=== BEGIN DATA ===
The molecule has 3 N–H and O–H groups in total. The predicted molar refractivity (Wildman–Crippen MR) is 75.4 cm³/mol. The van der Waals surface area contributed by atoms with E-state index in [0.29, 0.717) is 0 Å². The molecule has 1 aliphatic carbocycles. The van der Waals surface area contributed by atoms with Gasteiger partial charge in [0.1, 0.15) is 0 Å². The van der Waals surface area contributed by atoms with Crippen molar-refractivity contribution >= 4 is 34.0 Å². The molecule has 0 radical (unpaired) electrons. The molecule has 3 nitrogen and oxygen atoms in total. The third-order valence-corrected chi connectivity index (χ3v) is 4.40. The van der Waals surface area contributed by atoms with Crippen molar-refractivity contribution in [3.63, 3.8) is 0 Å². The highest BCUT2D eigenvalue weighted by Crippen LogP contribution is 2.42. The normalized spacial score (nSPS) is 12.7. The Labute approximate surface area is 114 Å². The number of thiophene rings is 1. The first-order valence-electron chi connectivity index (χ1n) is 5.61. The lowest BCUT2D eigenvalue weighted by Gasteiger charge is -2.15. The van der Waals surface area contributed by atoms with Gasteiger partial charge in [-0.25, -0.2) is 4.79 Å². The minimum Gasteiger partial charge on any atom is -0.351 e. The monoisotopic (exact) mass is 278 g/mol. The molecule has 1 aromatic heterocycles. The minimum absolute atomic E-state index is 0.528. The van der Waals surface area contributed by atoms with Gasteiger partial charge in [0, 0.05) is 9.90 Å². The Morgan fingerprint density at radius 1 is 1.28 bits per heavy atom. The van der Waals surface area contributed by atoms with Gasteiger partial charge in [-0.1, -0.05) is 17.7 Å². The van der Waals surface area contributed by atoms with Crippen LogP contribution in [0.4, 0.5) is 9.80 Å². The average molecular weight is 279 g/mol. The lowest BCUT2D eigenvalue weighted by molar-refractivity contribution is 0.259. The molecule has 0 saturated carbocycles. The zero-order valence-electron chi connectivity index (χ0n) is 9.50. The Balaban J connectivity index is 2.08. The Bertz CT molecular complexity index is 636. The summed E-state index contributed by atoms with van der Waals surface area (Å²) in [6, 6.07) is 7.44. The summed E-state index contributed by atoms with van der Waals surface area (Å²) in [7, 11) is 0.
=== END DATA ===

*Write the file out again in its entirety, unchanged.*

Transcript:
The molecule has 3 N–H and O–H groups in total. The predicted molar refractivity (Wildman–Crippen MR) is 75.4 cm³/mol. The van der Waals surface area contributed by atoms with E-state index in [0.29, 0.717) is 0 Å². The molecule has 1 aliphatic carbocycles. The van der Waals surface area contributed by atoms with Gasteiger partial charge in [0.1, 0.15) is 0 Å². The van der Waals surface area contributed by atoms with Crippen molar-refractivity contribution >= 4 is 34.0 Å². The molecule has 0 radical (unpaired) electrons. The molecule has 3 nitrogen and oxygen atoms in total. The third-order valence-corrected chi connectivity index (χ3v) is 4.40. The van der Waals surface area contributed by atoms with Crippen molar-refractivity contribution in [3.63, 3.8) is 0 Å². The highest BCUT2D eigenvalue weighted by Crippen LogP contribution is 2.42. The normalized spacial score (nSPS) is 12.7. The Labute approximate surface area is 114 Å². The number of thiophene rings is 1. The first-order valence-electron chi connectivity index (χ1n) is 5.61. The lowest BCUT2D eigenvalue weighted by Gasteiger charge is -2.15. The van der Waals surface area contributed by atoms with Gasteiger partial charge in [-0.25, -0.2) is 4.79 Å². The minimum Gasteiger partial charge on any atom is -0.351 e. The monoisotopic (exact) mass is 278 g/mol. The molecule has 1 aromatic heterocycles. The minimum absolute atomic E-state index is 0.528. The van der Waals surface area contributed by atoms with Gasteiger partial charge in [0, 0.05) is 9.90 Å². The Morgan fingerprint density at radius 1 is 1.28 bits per heavy atom. The van der Waals surface area contributed by atoms with Gasteiger partial charge in [-0.1, -0.05) is 17.7 Å². The van der Waals surface area contributed by atoms with Crippen LogP contribution in [0.4, 0.5) is 9.80 Å². The average molecular weight is 279 g/mol. The lowest BCUT2D eigenvalue weighted by molar-refractivity contribution is 0.259. The molecule has 0 saturated carbocycles. The zero-order valence-electron chi connectivity index (χ0n) is 9.50. The Balaban J connectivity index is 2.08. The Bertz CT molecular complexity index is 636. The summed E-state index contributed by atoms with van der Waals surface area (Å²) in [6, 6.07) is 7.44. The summed E-state index contributed by atoms with van der Waals surface area (Å²) in [7, 11) is 0.